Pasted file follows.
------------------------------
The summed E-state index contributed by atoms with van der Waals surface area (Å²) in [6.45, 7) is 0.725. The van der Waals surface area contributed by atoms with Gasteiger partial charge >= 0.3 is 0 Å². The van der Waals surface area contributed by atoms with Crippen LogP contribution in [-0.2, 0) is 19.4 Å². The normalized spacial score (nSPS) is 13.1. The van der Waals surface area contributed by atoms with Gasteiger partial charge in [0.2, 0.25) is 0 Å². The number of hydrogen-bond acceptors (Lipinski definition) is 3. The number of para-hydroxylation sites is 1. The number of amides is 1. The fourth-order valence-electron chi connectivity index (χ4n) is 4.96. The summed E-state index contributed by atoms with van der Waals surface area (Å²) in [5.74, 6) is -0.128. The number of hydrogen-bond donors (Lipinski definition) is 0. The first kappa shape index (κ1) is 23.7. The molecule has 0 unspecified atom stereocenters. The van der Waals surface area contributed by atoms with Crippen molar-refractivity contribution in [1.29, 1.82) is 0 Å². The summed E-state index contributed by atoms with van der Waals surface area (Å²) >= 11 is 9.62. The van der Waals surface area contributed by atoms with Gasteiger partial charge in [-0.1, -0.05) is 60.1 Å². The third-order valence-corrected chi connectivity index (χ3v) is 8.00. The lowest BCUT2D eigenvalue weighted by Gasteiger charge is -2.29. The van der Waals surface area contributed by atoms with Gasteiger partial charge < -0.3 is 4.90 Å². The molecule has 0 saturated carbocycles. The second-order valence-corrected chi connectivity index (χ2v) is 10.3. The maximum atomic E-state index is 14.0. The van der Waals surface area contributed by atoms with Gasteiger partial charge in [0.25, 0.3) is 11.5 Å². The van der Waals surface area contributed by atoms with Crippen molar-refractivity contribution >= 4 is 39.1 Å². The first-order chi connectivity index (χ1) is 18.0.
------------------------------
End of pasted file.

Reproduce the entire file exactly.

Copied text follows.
The summed E-state index contributed by atoms with van der Waals surface area (Å²) in [6.45, 7) is 0.725. The van der Waals surface area contributed by atoms with Gasteiger partial charge >= 0.3 is 0 Å². The van der Waals surface area contributed by atoms with Crippen LogP contribution in [-0.2, 0) is 19.4 Å². The normalized spacial score (nSPS) is 13.1. The van der Waals surface area contributed by atoms with Gasteiger partial charge in [0.2, 0.25) is 0 Å². The number of hydrogen-bond acceptors (Lipinski definition) is 3. The number of para-hydroxylation sites is 1. The number of amides is 1. The fourth-order valence-electron chi connectivity index (χ4n) is 4.96. The summed E-state index contributed by atoms with van der Waals surface area (Å²) in [5.74, 6) is -0.128. The number of hydrogen-bond donors (Lipinski definition) is 0. The first kappa shape index (κ1) is 23.7. The molecule has 0 unspecified atom stereocenters. The van der Waals surface area contributed by atoms with Crippen molar-refractivity contribution in [1.29, 1.82) is 0 Å². The summed E-state index contributed by atoms with van der Waals surface area (Å²) >= 11 is 9.62. The van der Waals surface area contributed by atoms with Gasteiger partial charge in [-0.1, -0.05) is 60.1 Å². The third-order valence-corrected chi connectivity index (χ3v) is 8.00. The lowest BCUT2D eigenvalue weighted by Gasteiger charge is -2.29. The van der Waals surface area contributed by atoms with Gasteiger partial charge < -0.3 is 4.90 Å². The molecule has 0 saturated carbocycles. The second-order valence-corrected chi connectivity index (χ2v) is 10.3. The maximum atomic E-state index is 14.0. The van der Waals surface area contributed by atoms with Gasteiger partial charge in [0.25, 0.3) is 11.5 Å². The van der Waals surface area contributed by atoms with Crippen molar-refractivity contribution >= 4 is 39.1 Å². The first-order chi connectivity index (χ1) is 18.0.